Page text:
Ottavino virginals[edit]

  • "muselaar" → "muselar" (spellings should be consistent throughout the article).

Double virginals[edit]

  • "6'" → apply the {{convert}} template so that metric conversions are displayed, thus: "{{convert|6|ft|m|adj=on}}", which renders as "6-foot (1.8 m)".
  • If "jacks" has been linked earlier, it doesn't need to be linked again.

Compass and pitch[edit]

  • "C/E to c3" and similar expressions are not clear to the general reader. Can you link the symbols to relevant articles or clarify them?
  • Apply {{convert}} to figures using the Imperial system of measurement.
  • "8' pitch" → "eight foot pitch"; the same for "4' pitch".


  • Link "mouldings", "rails" and "battens" to relevant Wikipedia articles, or explain what they mean.
  • The mottoes are in Latin, so I'd put them in italics.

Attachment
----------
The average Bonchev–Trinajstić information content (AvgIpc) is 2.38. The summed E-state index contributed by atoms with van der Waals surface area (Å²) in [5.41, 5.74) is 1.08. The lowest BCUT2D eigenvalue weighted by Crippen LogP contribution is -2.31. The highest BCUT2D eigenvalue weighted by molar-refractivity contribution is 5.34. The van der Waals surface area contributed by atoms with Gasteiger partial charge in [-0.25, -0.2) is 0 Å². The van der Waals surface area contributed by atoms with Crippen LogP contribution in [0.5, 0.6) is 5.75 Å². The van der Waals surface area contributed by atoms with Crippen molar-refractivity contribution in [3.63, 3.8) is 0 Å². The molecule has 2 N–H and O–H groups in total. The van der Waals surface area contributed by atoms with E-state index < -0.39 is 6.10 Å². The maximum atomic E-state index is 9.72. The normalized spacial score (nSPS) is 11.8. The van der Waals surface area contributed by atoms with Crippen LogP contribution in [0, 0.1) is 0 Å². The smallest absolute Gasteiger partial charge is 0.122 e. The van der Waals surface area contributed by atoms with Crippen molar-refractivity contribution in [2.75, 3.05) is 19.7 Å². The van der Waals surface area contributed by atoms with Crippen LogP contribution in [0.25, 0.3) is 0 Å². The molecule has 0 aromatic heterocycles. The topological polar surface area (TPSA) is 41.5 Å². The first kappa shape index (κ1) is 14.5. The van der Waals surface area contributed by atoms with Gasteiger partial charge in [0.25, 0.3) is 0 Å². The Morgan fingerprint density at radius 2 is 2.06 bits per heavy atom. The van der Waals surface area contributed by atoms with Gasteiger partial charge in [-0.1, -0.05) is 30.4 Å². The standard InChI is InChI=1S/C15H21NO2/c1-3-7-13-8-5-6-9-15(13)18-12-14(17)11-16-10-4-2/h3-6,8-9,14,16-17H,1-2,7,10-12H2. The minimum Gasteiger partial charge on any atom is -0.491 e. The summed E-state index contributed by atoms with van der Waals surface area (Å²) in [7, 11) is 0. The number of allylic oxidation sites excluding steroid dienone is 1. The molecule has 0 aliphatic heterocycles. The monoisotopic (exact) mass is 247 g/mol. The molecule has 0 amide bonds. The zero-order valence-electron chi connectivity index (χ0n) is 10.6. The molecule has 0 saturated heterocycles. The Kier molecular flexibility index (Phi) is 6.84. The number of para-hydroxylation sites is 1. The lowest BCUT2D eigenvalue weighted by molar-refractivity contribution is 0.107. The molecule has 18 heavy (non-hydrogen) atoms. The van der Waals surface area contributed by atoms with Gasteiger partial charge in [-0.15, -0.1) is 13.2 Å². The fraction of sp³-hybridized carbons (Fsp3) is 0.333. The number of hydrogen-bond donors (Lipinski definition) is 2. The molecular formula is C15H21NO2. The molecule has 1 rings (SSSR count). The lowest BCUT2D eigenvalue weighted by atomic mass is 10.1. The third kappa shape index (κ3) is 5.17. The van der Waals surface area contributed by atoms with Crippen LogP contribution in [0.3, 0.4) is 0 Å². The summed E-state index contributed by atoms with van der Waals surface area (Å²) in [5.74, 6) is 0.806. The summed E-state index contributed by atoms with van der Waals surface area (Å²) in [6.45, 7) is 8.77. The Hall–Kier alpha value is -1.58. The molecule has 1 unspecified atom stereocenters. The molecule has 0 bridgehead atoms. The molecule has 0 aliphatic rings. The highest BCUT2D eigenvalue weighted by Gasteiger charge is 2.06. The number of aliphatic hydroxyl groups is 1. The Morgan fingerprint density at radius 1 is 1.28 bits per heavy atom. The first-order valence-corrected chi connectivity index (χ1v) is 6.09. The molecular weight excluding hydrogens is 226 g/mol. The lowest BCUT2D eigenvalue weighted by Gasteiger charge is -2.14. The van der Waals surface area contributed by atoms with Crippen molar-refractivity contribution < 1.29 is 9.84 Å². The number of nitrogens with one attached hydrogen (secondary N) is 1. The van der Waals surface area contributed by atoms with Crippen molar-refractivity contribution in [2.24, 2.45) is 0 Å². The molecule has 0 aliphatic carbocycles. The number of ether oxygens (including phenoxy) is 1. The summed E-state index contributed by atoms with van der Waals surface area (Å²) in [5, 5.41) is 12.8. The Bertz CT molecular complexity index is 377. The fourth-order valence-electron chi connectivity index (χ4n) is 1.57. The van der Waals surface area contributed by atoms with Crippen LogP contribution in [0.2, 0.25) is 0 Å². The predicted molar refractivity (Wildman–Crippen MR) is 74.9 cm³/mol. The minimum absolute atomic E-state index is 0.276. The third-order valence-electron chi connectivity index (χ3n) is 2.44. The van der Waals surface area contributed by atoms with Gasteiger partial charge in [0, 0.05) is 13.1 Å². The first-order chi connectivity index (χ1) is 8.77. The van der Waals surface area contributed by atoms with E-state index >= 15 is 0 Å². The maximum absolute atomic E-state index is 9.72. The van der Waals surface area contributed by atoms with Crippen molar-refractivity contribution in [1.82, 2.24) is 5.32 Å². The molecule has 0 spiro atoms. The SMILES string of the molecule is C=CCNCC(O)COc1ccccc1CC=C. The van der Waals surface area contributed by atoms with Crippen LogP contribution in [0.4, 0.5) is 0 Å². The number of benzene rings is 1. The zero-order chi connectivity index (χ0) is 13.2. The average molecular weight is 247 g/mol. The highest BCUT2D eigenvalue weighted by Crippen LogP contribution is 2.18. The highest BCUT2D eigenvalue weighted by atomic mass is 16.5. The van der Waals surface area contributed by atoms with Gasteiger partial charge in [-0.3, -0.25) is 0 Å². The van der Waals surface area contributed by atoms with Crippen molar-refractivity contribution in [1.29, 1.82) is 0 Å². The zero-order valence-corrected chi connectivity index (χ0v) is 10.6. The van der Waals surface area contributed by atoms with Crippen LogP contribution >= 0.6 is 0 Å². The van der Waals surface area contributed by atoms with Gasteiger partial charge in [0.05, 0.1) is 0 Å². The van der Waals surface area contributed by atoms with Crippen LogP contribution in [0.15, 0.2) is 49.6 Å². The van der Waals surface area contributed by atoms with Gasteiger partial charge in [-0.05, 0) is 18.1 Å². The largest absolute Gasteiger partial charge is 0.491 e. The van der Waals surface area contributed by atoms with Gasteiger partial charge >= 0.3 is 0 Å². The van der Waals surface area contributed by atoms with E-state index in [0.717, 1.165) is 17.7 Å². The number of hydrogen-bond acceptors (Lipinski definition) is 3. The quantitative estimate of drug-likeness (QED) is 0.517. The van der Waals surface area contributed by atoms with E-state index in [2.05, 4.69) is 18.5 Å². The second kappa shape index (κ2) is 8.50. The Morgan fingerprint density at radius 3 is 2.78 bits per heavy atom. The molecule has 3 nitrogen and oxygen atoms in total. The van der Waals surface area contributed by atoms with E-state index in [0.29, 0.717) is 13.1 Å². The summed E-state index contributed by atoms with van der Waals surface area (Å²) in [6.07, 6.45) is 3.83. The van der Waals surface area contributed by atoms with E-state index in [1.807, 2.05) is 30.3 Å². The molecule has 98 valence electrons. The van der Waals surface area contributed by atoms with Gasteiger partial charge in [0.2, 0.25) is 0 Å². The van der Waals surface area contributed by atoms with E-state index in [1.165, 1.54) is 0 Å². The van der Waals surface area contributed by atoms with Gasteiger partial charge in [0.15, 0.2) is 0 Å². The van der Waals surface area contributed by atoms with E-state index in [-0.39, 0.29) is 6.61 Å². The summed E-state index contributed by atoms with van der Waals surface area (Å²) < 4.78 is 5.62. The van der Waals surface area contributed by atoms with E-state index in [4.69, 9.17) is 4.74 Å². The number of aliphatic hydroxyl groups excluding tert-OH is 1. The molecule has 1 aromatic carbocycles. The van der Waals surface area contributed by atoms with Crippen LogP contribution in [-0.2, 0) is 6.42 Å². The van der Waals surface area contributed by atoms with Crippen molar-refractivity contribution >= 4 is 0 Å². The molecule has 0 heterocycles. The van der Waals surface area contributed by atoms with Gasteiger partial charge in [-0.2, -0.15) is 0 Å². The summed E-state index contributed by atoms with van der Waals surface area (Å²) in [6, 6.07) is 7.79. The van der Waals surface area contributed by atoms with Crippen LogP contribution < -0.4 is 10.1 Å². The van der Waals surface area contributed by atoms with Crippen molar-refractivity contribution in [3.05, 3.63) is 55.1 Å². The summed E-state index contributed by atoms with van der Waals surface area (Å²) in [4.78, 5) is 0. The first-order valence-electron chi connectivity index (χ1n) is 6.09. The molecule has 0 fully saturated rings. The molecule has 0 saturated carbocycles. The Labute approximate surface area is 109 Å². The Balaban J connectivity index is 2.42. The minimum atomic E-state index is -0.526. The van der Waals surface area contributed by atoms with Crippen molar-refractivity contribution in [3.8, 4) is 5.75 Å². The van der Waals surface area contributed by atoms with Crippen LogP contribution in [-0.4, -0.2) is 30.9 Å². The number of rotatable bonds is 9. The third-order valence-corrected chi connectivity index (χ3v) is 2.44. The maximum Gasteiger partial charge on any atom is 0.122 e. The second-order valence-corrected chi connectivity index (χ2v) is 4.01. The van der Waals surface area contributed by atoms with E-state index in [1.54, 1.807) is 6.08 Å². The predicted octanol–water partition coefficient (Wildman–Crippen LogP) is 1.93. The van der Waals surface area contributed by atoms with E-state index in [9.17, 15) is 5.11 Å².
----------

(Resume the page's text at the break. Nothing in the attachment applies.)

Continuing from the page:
• The sentence "The Dutch artist Johannes Vermeer ... examples of virginals" should end with a full stop.
  • Avoid sandwiching text between two images: see "Wikipedia:Manual of Style#Images". The positions of the images should be adjusted.
  • The materials "ivory, ebony, mother-of-pearl or tortoiseshell" have already been linked earlier on and do not require further linking.
  • "Rose" needs to be explained.

Composers and collections for the virginals[edit]

  • Rearrange the titles of the English virginal books alphabetically, and put them in italics.
  • Remove the red link from "Will Forster's Virginal Book" unless an article with this title is to be created shortly.

Further reading[edit]